Prominent Crypt Formation in the Inferoseptum of a Hypertrophic Cardiomyopathy Mutation Carrier Mimics Noncompaction Cardiomyopathy
Recently, we reported that crypts can be identified in the inferior part of the septum by cardiac magnetic resonance (CMR) imaging in most carriers of hypertrophic cardiomyopathy mutations (HCM) who have not yet developed hypertrophy.1 The crypts may be an early sign of maladaptive myocardial alterations that ultimately lead to the development of the characteristic hypertrophy in HCM patients.
In this patient, a 30-year-old asymptomatic female HCM carrier with a maximal septal wall thickness of 6 mm, the crypts were very prominent in the inferoseptum (Figure 1) and consequently were visible with echocardiography (Figure 2A and 2B). On both the CMR and echocardiographic images, the crypts were identified within the basal inferoseptum (Figure 2A and 2B and Movies I and II); flow in the crypts also was observed (Figure 2C and Movie III). No contrast enhancement was visible within the myocardium on delayed contrast-enhanced CMR images.
When crypt formation is very prominent in an HCM carrier, as in this patient, the cardiac image mimics the image of noncompaction cardiomyopathy on echocardiography.2 However, crypt formation as part of the development of HCM can be distinguished from noncompaction cardiomyopathy on the basis of several criteria, First, noncompaction generally is located in the apical and/or lateral segments of the left ventricle and very rarely in the basal inferoseptum. Second, the crypts penetrate compact myocardium sometimes up to the epicardial myocardial layer, in contrast to noncompaction cardiomyopathy, in which a noncompacted layer of myocardium parallels a compact layer alongside the ventricular cavity. Third, the crypt formation does not seem to affect global left ventricular contractile function, whereas in noncompaction cardiomyopathy, patients may have a dilated and poorly contracting left ventricle.3
Distinguishing between these 2 cardiomyopathies has important clinical therapeutic implications because HCM carriers may remain asymptomatic for decades and patients with noncompaction cardiomyopathy are at increased risk of thromboembolic events and supraventricular arrhythmias when heart failure is present.3 However, the very recent discovery of the crypts in HCM carriers probably means that HCM carriers have been misdiagnosed in the past as having some form of noncompaction cardiomyopathy.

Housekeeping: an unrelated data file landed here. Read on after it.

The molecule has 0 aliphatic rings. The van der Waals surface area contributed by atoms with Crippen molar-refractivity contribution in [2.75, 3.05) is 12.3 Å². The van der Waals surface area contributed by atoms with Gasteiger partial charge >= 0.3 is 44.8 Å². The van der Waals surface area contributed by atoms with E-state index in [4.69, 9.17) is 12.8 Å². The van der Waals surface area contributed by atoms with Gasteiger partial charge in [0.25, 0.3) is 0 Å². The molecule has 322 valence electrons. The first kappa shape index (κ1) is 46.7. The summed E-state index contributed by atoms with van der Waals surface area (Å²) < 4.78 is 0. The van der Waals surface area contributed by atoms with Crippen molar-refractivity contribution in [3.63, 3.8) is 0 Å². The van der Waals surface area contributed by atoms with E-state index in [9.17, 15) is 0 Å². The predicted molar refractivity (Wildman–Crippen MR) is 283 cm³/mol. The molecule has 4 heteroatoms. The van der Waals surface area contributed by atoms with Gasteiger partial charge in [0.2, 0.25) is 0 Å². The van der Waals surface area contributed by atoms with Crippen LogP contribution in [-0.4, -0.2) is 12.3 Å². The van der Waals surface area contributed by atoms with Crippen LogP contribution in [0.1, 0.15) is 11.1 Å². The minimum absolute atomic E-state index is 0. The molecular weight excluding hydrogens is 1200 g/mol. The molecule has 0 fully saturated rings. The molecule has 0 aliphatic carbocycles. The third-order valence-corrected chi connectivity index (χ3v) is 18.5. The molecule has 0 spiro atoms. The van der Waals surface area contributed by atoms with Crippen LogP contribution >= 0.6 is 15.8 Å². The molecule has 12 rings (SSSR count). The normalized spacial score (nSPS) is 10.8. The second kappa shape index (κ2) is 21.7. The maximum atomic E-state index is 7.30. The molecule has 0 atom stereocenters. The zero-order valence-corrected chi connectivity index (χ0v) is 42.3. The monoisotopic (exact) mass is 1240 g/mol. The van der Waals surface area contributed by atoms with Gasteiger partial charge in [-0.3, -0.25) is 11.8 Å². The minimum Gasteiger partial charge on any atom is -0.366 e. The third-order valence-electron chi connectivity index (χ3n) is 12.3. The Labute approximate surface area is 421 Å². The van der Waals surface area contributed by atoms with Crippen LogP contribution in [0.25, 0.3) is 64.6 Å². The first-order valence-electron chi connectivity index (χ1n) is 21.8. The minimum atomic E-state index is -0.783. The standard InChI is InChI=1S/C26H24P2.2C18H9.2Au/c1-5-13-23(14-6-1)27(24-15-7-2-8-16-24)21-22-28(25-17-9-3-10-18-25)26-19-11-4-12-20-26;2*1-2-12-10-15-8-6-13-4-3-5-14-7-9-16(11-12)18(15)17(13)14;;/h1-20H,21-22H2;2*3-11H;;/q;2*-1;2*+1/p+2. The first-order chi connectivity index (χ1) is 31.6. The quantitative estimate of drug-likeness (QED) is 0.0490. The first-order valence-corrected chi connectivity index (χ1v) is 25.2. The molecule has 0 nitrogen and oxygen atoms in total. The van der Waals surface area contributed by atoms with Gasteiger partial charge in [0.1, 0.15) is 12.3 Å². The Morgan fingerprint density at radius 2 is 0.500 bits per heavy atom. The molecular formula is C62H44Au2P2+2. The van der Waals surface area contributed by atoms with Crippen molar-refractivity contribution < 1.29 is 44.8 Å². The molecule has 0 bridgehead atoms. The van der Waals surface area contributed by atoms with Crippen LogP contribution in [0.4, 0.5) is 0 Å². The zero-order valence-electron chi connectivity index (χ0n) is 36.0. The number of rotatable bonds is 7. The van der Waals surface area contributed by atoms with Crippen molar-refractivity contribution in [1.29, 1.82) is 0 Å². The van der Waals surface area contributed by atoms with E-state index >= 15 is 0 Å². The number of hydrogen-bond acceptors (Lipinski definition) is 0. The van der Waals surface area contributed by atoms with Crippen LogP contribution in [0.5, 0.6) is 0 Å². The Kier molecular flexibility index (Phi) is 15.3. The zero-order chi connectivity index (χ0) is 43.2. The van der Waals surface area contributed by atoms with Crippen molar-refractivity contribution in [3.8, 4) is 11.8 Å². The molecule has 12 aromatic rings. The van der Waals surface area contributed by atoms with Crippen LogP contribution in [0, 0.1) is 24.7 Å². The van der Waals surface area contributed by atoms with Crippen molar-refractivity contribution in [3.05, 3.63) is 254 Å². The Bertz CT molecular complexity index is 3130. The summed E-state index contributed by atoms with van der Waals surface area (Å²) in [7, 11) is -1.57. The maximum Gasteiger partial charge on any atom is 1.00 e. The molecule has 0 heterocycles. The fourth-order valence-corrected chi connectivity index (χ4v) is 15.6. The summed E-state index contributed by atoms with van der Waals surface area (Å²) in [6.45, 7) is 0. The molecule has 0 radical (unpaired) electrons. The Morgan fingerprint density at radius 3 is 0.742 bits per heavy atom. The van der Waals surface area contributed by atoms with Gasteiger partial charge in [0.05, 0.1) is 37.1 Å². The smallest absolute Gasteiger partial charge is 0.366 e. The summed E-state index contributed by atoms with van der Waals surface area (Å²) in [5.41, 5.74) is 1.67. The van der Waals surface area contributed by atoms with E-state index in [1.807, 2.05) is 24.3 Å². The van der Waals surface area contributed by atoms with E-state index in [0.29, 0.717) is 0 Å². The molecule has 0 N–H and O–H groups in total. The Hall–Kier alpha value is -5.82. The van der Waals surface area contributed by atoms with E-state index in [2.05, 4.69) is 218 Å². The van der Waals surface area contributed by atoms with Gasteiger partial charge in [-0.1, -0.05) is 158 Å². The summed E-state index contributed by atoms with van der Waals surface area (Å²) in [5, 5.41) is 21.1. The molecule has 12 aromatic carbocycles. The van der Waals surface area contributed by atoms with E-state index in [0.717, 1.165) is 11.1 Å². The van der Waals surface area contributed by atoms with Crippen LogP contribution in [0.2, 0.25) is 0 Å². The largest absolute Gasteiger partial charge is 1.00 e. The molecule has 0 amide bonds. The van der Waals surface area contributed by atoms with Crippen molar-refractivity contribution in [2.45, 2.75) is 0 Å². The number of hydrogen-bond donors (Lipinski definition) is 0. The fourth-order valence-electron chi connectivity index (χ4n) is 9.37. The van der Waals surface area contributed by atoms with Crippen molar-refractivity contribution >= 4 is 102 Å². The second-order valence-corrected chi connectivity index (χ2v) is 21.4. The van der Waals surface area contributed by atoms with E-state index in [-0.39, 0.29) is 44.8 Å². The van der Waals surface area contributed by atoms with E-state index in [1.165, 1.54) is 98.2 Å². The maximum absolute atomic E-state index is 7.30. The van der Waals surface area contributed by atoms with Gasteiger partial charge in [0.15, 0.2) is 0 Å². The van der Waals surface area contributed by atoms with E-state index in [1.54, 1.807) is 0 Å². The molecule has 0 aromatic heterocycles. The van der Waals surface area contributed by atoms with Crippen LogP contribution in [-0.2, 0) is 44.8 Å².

In conclusion, if crypts are very prominent in HCM carriers, they also can be observed with echocardiography on a dedicated apical 2-chamber view through the inferoseptum but must be carefully distinguished from noncompaction cardiomyopathy.
We gratefully acknowledge Milan van Tuin for acquiring the CMR images and Yolanda de Groot for making the echocardiography images.
Sources of Funding
Dr Germans (grant 2006B213), Dr Wilde (grant 2003T302), and Dr van Rossum (2006B213) have received research grants from the Netherlands Heart Foundation.
The online-only Data Supplement, consisting of Movies I-III, is available with this article at http://circ.ahajournals.org/cgi/content/full/115/24/e610/DC1.
Germans T, Wilde AA, Dijkmans PA, Chai W, Kamp O, Pinto YM, van Rossum AC. Structural abnormalities of the inferoseptal left ventricular wall detected by cardiac magnetic resonance imaging in carriers of hypertrophic cardiomyopathy mutations. J Am Coll Cardiol. 2006; 48: 2518–2523.
Jenni R, Oechslin E, Schneider J, Jost CA, Kaufmann PA. Echocardiographic and pathoanatomical characteristics of isolated left ventricular non-compaction: a step towards classification as a distinct cardiomyopathy. Heart. 2001; 86: 666–671.